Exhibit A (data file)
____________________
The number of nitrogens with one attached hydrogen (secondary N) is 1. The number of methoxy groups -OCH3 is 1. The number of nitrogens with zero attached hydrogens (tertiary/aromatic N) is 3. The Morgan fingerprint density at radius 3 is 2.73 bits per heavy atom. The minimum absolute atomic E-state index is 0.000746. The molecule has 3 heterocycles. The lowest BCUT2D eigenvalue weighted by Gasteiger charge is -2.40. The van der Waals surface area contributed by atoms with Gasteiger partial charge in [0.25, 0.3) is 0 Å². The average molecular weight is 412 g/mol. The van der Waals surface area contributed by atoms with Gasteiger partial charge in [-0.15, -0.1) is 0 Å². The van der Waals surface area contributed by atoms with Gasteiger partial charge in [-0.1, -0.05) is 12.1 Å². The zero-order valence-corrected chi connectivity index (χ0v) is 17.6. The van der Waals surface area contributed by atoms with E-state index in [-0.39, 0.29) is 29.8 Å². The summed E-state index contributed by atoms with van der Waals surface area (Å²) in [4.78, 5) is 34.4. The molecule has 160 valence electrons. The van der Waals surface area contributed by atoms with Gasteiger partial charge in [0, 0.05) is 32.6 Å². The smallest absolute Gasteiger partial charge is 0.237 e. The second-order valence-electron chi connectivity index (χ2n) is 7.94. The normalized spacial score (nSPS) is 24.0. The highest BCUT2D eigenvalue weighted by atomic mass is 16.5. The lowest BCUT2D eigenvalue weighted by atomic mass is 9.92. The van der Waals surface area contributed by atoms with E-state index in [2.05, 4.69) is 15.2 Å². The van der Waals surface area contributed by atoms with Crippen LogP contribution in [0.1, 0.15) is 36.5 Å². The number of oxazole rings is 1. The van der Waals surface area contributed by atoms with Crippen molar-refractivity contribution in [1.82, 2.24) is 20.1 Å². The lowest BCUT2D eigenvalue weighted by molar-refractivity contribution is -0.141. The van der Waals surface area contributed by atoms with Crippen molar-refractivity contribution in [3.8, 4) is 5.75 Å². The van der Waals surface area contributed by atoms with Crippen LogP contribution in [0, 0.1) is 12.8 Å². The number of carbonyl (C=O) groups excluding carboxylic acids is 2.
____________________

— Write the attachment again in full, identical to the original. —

The number of nitrogens with one attached hydrogen (secondary N) is 1. The number of methoxy groups -OCH3 is 1. The number of nitrogens with zero attached hydrogens (tertiary/aromatic N) is 3. The Morgan fingerprint density at radius 3 is 2.73 bits per heavy atom. The minimum absolute atomic E-state index is 0.000746. The molecule has 3 heterocycles. The lowest BCUT2D eigenvalue weighted by Gasteiger charge is -2.40. The van der Waals surface area contributed by atoms with Gasteiger partial charge in [0.25, 0.3) is 0 Å². The average molecular weight is 412 g/mol. The van der Waals surface area contributed by atoms with Gasteiger partial charge in [-0.15, -0.1) is 0 Å². The van der Waals surface area contributed by atoms with Gasteiger partial charge in [-0.1, -0.05) is 12.1 Å². The zero-order valence-corrected chi connectivity index (χ0v) is 17.6. The van der Waals surface area contributed by atoms with E-state index in [-0.39, 0.29) is 29.8 Å². The summed E-state index contributed by atoms with van der Waals surface area (Å²) in [4.78, 5) is 34.4. The molecule has 160 valence electrons. The van der Waals surface area contributed by atoms with Gasteiger partial charge in [0, 0.05) is 32.6 Å². The smallest absolute Gasteiger partial charge is 0.237 e. The second-order valence-electron chi connectivity index (χ2n) is 7.94. The normalized spacial score (nSPS) is 24.0. The highest BCUT2D eigenvalue weighted by atomic mass is 16.5. The lowest BCUT2D eigenvalue weighted by atomic mass is 9.92. The van der Waals surface area contributed by atoms with E-state index in [2.05, 4.69) is 15.2 Å². The van der Waals surface area contributed by atoms with Crippen LogP contribution in [0.1, 0.15) is 36.5 Å². The number of oxazole rings is 1. The van der Waals surface area contributed by atoms with Crippen molar-refractivity contribution in [1.82, 2.24) is 20.1 Å². The lowest BCUT2D eigenvalue weighted by molar-refractivity contribution is -0.141. The van der Waals surface area contributed by atoms with Crippen molar-refractivity contribution in [3.8, 4) is 5.75 Å². The van der Waals surface area contributed by atoms with Crippen LogP contribution in [0, 0.1) is 12.8 Å². The number of carbonyl (C=O) groups excluding carboxylic acids is 2.